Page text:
Moving the needle on sustainability: Meet 6 Indian women climate champions leading the way

Climate change is the defining issue of our time. And the evidence could not be more overwhelming.

September 23, 2022

The first cohort of six women entrepreneurs with representatives from UNDP India, ReNew, and FIIT.

UNDP India

According to the latest Human Development Report, the world is experiencing a confluence of crises with climate change dragging global human development down. The IPCC Report shows that nearly half of humanity lives in areas highly vulnerable to climate change.

While the overlapping crises act as threat multipliers, women are the solution multipliers.

Women and girls are powerful changemakers for climate action. A study shows that when women have equal access to productive resources, agricultural production will increase, fewer people will sleep hungry, and emissions will go down.

Despite overwhelming evidence, investments in women and women-led ventures remain low. For instance, the energy sector is overwhelmingly male-dominated. Globally, women hold just 22 percent of the jobs in the energy production and distribution sector. When we move to renewable energy companies, the share of women’s participation is around 32 percent; however, the number gets smaller when we exclude administrative positions.

The programme provides business advisory and mentoring to women climate entrepreneurs.

UNDP India

Recognizing the gaps and the potential of women to lead climate action, the United Nations Development Programme in India and ReNew Power, together with the Foundation for Innovation & Technology Transfer (FIIT), Indian Institute of Technology, Delhi, established the ‘Women Climate Champions: ImpactAim SDG5 Accelerator Programme’ in 2021.

The programme provides business advisory and mentoring to women climate entrepreneurs. The entrepreneurs gain valuable insights on refining their products and overall business offering.

Entrepreneurs are also trained on SDG-aligned Impact Measurement & Management (IMM) principles to help them strengthen and amplify their impact footprints.

Meet the six exceptional women entrepreneurs who are all set to strengthen the climate innovation landscape in India with support from the programme.   

  1. Monika Jha: Sustainable street lighting solutions

Twenty seven year old Monika Jha is the founder of Cydee Technologies. Launched in 2017, the company has developed a unique lighting concept that helps reduce the number of streetlights required to illuminate a stretch of road or area by 40 percent.

Monika explains, “The innovation lies in the increased dispersion angle of the light from 120 degrees in the case of conventional LED light fixtures to 160 degrees in the case of Cydee Street light fixtures. This leads to increased beams and larger coverage of light. Additionally, the lighting systems are supported by solar and hybrid powering along with IoT & automation enablement resulting in 30 percent energy savings than the conventional ones.”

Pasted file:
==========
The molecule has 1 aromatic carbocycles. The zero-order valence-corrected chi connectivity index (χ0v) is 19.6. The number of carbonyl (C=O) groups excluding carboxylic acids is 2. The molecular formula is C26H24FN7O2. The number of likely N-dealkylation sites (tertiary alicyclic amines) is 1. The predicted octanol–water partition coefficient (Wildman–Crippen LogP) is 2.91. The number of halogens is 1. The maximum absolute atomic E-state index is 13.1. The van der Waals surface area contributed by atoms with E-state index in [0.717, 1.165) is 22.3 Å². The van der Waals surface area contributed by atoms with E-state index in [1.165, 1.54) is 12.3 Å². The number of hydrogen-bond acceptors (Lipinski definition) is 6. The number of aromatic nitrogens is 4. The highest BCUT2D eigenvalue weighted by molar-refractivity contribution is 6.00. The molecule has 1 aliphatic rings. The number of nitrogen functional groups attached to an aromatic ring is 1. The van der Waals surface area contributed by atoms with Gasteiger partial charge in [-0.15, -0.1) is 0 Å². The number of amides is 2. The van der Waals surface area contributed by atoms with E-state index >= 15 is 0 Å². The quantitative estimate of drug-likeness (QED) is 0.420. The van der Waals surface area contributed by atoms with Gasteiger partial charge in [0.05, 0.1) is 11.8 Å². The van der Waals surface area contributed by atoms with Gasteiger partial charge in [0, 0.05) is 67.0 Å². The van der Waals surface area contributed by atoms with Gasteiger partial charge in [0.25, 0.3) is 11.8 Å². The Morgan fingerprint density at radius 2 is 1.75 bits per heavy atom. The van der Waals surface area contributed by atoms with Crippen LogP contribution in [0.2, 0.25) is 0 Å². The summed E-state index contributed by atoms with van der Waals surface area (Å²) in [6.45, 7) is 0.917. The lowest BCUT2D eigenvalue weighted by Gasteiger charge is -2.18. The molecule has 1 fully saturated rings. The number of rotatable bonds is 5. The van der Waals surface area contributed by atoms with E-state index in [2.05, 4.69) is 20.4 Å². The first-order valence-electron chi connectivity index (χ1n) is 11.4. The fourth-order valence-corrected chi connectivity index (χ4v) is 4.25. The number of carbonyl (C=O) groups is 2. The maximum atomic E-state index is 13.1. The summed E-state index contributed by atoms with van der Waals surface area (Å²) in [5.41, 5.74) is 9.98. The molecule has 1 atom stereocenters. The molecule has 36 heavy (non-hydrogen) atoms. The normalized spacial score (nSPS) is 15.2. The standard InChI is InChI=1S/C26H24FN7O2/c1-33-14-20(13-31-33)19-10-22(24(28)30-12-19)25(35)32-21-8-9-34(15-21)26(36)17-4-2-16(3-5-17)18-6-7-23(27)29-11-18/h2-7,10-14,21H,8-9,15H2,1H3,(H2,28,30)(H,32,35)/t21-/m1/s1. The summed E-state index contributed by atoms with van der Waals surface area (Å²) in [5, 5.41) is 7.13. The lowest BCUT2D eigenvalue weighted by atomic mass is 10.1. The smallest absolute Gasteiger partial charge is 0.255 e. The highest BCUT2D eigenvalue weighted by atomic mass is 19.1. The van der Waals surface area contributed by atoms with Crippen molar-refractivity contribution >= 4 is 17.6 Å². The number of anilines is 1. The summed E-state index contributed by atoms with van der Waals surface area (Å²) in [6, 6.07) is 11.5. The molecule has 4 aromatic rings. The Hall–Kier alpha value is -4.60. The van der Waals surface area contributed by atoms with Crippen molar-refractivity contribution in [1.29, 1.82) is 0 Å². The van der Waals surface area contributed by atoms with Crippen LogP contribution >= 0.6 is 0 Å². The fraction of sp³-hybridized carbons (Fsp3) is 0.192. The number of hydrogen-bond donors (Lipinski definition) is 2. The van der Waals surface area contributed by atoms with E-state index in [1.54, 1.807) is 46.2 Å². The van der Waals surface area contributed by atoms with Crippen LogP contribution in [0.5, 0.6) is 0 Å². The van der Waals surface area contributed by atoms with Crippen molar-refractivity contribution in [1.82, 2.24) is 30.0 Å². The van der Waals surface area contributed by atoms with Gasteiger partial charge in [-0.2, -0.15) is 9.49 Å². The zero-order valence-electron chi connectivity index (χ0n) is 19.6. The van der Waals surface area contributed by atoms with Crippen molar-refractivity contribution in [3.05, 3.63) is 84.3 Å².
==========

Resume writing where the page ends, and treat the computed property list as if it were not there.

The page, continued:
The motivation behind the concept, Monika says, “Is to improve coverage of streetlights across the city to help women feel safer at night.”

What started in Bengaluru has now seen recognition across the country. Since March 2019, Cydee has installed 740 streetlights across the country. The lighting solutions have led to a reduction of around 305t Co2 emissions and INR 900,000 saved in electricity bills, given it needs fewer lights to illuminate the same patch of land as regular streetlights.

  1. Prerna Goradia: Sustainable air and water purifying solutions

Forty four-year-old materials chemistry expert Dr. Prerna Goradia had always aspired to make a difference in the climate change space. Her company Exposome has developed an advanced air filtration device, Pur-Safe. The device helps remove air pollutants like Sulfur oxide, Nitrogen oxide, Carbon Monoxide, and Hydrogen Sulphide, among others.

Similarly, the company's wastewater treatment solution PureCODe uses cutting-edge technology to help industries like paper, textiles, food processing and pharmaceutical discharge relatively cleaner water by removing or reducing polluting effluents.

The word Exposome means the 'effect of the environment of the human body.’ Through my company, I wanted to put materials chemistry to its best use and solve challenges concerning clean air, wastewater disposal, infection control, and so on,” Prerna says.

3. Kunjpreet Arora: Sustainable bricks for construction

Kunjpreet Arora, 24, a civil engineer turned entrepreneur, was concerned about the growing challenge of inadequate management of construction waste - plastic, cement, and bricks - in Udaipur, particularly their disposal around the city’s lakes. Her company Angirus Private Ltd has developed a technology to produce eco-friendly bricks called ‘WRICKS.’ 

WRICKS are made using 100%-recycled waste material like plastic and other construction and industrial waste like debris, marble, and fly ash. The technology used to make WRICKS also offers an alternative to traditional processes used in the brick kiln industry, which are highly polluting. 

WRICKS reduce the brickwork cost by up to 20 percent. It is 40 percent stronger, absorbs 80 percent less water, and weighs 30 percent lighter than conventional clay bricks. It has been tested on all the primary Indian standard test results and validated via a third-party government accredited National Accreditation Board for Testing and Calibration Laboratories (NABL),” explains Kunjpreet.